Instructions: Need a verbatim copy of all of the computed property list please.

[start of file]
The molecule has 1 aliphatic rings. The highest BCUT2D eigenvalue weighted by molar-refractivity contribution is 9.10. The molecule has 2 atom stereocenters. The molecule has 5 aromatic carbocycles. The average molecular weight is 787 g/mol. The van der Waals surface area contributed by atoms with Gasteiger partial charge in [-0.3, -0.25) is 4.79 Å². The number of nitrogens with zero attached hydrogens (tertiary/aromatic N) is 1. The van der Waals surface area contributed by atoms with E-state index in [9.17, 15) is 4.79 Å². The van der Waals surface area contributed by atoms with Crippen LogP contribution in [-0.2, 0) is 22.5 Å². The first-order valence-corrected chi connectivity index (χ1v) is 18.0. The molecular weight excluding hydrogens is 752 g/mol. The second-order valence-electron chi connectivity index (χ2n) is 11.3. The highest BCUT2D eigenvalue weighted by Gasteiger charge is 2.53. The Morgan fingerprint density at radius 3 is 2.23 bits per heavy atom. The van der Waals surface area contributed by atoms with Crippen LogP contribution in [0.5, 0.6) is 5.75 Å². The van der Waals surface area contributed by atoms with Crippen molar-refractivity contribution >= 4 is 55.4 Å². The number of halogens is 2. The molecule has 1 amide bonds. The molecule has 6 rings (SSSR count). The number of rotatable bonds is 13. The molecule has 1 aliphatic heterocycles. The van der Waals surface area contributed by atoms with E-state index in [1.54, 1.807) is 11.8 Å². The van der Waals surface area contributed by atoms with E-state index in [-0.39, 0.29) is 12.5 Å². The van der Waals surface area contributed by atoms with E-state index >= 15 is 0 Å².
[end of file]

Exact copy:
The molecule has 1 aliphatic rings. The highest BCUT2D eigenvalue weighted by molar-refractivity contribution is 9.10. The molecule has 2 atom stereocenters. The molecule has 5 aromatic carbocycles. The average molecular weight is 787 g/mol. The van der Waals surface area contributed by atoms with Gasteiger partial charge in [-0.3, -0.25) is 4.79 Å². The number of nitrogens with zero attached hydrogens (tertiary/aromatic N) is 1. The van der Waals surface area contributed by atoms with E-state index in [9.17, 15) is 4.79 Å². The van der Waals surface area contributed by atoms with Crippen LogP contribution in [-0.2, 0) is 22.5 Å². The first-order valence-corrected chi connectivity index (χ1v) is 18.0. The molecular weight excluding hydrogens is 752 g/mol. The second-order valence-electron chi connectivity index (χ2n) is 11.3. The highest BCUT2D eigenvalue weighted by Gasteiger charge is 2.53. The Morgan fingerprint density at radius 3 is 2.23 bits per heavy atom. The van der Waals surface area contributed by atoms with Crippen LogP contribution in [0.5, 0.6) is 5.75 Å². The van der Waals surface area contributed by atoms with Crippen molar-refractivity contribution >= 4 is 55.4 Å². The number of halogens is 2. The molecule has 1 amide bonds. The molecule has 6 rings (SSSR count). The number of rotatable bonds is 13. The molecule has 1 aliphatic heterocycles. The van der Waals surface area contributed by atoms with E-state index in [1.54, 1.807) is 11.8 Å². The van der Waals surface area contributed by atoms with E-state index in [-0.39, 0.29) is 12.5 Å². The van der Waals surface area contributed by atoms with E-state index >= 15 is 0 Å².